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Review: Theatre Tulsa serves slices of life

Review: Theatre Tulsa serves slices of life

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Sam Briggs and Kara Staiger star in “Motherhood’s Desperate Measures,” part of Theatre Tulsa’s “Tell Me a Story” production.

It’s a phrase we’ve all uttered at some point in our lives: “Tell me a story.” It is a request made partly because we hope to be entertained, to be temporarily taken out of our everyday lives.

But on a deeper level, it’s a request to hear another person’s voice, to make a connection, to share a few moments of time together in a world built out of words.

Theatre Tulsa has taken this simple phrase to heart, using it as the starting point for an innovative project designed to bring live theater back to Tulsa audiences and to help grow the city’s theater community.

“Tell Me a Story” is a three-month series of short original plays, based on true stories submitted by Tulsans, that opened its first installment last weekend at ahha Tulsa’s Hardesty Arts Center.

The plays are performed more or less simultaneously at locations throughout the first three floors of the center. Audiences, which are limited to 60 people a night, are assigned to groups and are guided from performance to performance.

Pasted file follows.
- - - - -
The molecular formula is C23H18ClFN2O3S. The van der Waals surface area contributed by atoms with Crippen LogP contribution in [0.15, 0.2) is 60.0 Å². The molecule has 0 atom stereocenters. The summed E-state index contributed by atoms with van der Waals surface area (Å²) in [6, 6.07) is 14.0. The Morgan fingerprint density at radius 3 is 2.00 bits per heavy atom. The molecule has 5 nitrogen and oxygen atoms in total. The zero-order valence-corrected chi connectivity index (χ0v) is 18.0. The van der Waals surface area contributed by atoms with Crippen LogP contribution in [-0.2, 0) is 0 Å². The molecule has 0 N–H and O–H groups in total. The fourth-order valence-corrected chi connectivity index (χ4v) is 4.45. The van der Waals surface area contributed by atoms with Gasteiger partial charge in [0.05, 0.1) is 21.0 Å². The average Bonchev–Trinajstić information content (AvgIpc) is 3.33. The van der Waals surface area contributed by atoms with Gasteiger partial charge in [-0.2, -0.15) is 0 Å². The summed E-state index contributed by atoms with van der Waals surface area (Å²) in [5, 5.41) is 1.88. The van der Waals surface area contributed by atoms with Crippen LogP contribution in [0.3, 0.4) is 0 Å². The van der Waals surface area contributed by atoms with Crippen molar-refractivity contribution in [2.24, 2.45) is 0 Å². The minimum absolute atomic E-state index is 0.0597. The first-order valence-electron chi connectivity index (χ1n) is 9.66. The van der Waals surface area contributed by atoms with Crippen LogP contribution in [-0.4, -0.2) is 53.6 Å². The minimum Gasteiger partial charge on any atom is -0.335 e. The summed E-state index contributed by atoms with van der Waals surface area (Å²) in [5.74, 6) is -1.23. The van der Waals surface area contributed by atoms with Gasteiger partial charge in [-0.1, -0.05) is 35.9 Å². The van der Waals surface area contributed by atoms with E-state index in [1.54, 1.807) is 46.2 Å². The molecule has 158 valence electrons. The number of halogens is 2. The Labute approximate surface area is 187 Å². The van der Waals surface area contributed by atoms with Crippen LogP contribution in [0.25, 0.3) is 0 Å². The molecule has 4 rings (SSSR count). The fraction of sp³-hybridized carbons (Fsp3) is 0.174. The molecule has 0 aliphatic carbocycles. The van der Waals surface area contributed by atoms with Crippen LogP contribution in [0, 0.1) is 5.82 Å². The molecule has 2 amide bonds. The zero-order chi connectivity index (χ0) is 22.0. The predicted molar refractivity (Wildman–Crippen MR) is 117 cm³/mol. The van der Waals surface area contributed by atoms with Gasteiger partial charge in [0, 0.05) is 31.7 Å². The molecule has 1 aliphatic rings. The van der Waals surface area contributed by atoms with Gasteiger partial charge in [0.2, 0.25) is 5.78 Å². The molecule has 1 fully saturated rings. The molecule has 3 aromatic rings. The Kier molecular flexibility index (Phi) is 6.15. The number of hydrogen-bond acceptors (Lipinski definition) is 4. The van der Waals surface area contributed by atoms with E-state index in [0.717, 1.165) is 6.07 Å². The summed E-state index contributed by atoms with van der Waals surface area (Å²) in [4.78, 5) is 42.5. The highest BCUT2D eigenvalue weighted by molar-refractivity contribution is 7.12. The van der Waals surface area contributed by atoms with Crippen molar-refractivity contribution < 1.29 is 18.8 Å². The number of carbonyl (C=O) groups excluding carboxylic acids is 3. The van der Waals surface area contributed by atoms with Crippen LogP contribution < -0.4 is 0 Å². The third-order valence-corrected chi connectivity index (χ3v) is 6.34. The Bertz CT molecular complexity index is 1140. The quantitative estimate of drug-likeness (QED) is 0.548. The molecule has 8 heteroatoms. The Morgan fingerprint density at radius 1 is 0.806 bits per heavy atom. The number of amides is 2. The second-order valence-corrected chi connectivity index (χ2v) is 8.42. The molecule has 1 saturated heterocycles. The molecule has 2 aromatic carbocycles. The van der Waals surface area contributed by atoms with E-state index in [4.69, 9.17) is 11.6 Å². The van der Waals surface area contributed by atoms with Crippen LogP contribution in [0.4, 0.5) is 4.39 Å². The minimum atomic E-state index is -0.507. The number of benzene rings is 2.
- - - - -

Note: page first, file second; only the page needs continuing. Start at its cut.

There is no unifying theme to these tales; a few have some resonance to the issues of today — politics, pandemic, racism — while others are vignettes about everyday life and the tiny triumphs that can mean so much.

For example, “A Crappy Day” is about how a father (Pat Hobbs) and daughter (Holly Akbar) share an unusual bonding moment as they try to fish the keys to their RV from the vehicle’s toilet, while “Motherhood’s Desperate Measures” relates how a woman (Kara Staiger) managed to attend pivotal moments in her sons’ lives that happen to occur on the same day and hundreds of miles away. Both stories have the simplicity of a family memory that perhaps has been embellished over time.

“Long Term” is set in an assisted living center and presents two of its employees — a nurse (Dionne White) and an administrator (Fletcher Gross) — as they deal with residents both combative and quiescent.

“George & Tom & Theo & Abe” is easily the most fanciful offering, as a young woman (Lisa Hunter) searches for some sort of meaning to life in modern America at the foot of Mount Rushmore and ends up engaging in a kind of debate with the four faces carved out of the rock (Todd Malicoate, Kyle Gallien, Jeffery Jimenez and Stephen Remington), questioning ideas about patriotism, American “greatness” and the need for hope.

“S.T. Gist and Dave” is a coming-of-age story, in which a young man (Luke Huen) begins a friendship with an older Black man (Duke Durant) who works at his father’s garage, until one chance statement changes things forever.

The performances are uniformly fine (illness forced the sixth play, “Hair Today, Gone Tomorrow,” to be recast; the performers were still on script at the show I attended). Hobbs and Akbar work with familial ease; the Rushmore quartet unleashes deadpan zingers with great comic timing, as Hunter embodies 20-something angst and anger with a light tone; and Durant gives his character a quiet dignity.

This installment of “Tell Me a Story” will have two more performances at 9 p.m. Friday and Saturday, Nov. 13-14, at ahha Tulsa, 101 E. Archer St. Two more installments of six plays each are scheduled for December and January.

To purchase tickets, and more information:

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